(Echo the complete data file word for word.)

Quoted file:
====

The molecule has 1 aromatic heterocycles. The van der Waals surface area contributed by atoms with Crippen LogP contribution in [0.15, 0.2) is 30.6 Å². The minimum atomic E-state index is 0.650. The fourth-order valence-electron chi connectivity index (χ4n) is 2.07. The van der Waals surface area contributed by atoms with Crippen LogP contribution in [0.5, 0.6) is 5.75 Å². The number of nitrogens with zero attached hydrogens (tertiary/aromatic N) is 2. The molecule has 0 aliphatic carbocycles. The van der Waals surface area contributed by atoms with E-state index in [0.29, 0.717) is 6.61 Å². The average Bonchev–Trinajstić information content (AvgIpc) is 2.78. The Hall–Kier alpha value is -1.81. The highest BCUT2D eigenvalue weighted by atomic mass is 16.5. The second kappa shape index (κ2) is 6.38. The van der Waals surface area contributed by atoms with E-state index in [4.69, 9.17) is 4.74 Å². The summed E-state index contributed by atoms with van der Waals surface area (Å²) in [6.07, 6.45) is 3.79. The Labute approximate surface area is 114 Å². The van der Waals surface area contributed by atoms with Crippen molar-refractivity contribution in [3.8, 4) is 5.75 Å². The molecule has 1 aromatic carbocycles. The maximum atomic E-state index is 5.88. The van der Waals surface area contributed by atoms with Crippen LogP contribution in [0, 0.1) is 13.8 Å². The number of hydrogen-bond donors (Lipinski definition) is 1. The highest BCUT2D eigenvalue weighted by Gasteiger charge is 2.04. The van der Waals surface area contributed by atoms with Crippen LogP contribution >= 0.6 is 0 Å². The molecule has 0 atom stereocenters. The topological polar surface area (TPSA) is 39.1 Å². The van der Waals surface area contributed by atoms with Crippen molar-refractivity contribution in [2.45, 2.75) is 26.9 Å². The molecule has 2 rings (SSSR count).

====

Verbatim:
The molecule has 1 aromatic heterocycles. The van der Waals surface area contributed by atoms with Crippen LogP contribution in [0.15, 0.2) is 30.6 Å². The minimum atomic E-state index is 0.650. The fourth-order valence-electron chi connectivity index (χ4n) is 2.07. The van der Waals surface area contributed by atoms with Crippen LogP contribution in [0.5, 0.6) is 5.75 Å². The number of nitrogens with zero attached hydrogens (tertiary/aromatic N) is 2. The molecule has 0 aliphatic carbocycles. The van der Waals surface area contributed by atoms with E-state index in [0.29, 0.717) is 6.61 Å². The average Bonchev–Trinajstić information content (AvgIpc) is 2.78. The Hall–Kier alpha value is -1.81. The highest BCUT2D eigenvalue weighted by atomic mass is 16.5. The second kappa shape index (κ2) is 6.38. The van der Waals surface area contributed by atoms with E-state index in [4.69, 9.17) is 4.74 Å². The summed E-state index contributed by atoms with van der Waals surface area (Å²) in [6.07, 6.45) is 3.79. The Labute approximate surface area is 114 Å². The van der Waals surface area contributed by atoms with Crippen molar-refractivity contribution in [3.8, 4) is 5.75 Å². The molecule has 1 aromatic carbocycles. The maximum atomic E-state index is 5.88. The van der Waals surface area contributed by atoms with Crippen LogP contribution in [0, 0.1) is 13.8 Å². The number of hydrogen-bond donors (Lipinski definition) is 1. The highest BCUT2D eigenvalue weighted by Gasteiger charge is 2.04. The van der Waals surface area contributed by atoms with Crippen LogP contribution >= 0.6 is 0 Å². The molecule has 0 atom stereocenters. The topological polar surface area (TPSA) is 39.1 Å². The van der Waals surface area contributed by atoms with Crippen molar-refractivity contribution in [2.45, 2.75) is 26.9 Å². The molecule has 2 rings (SSSR count).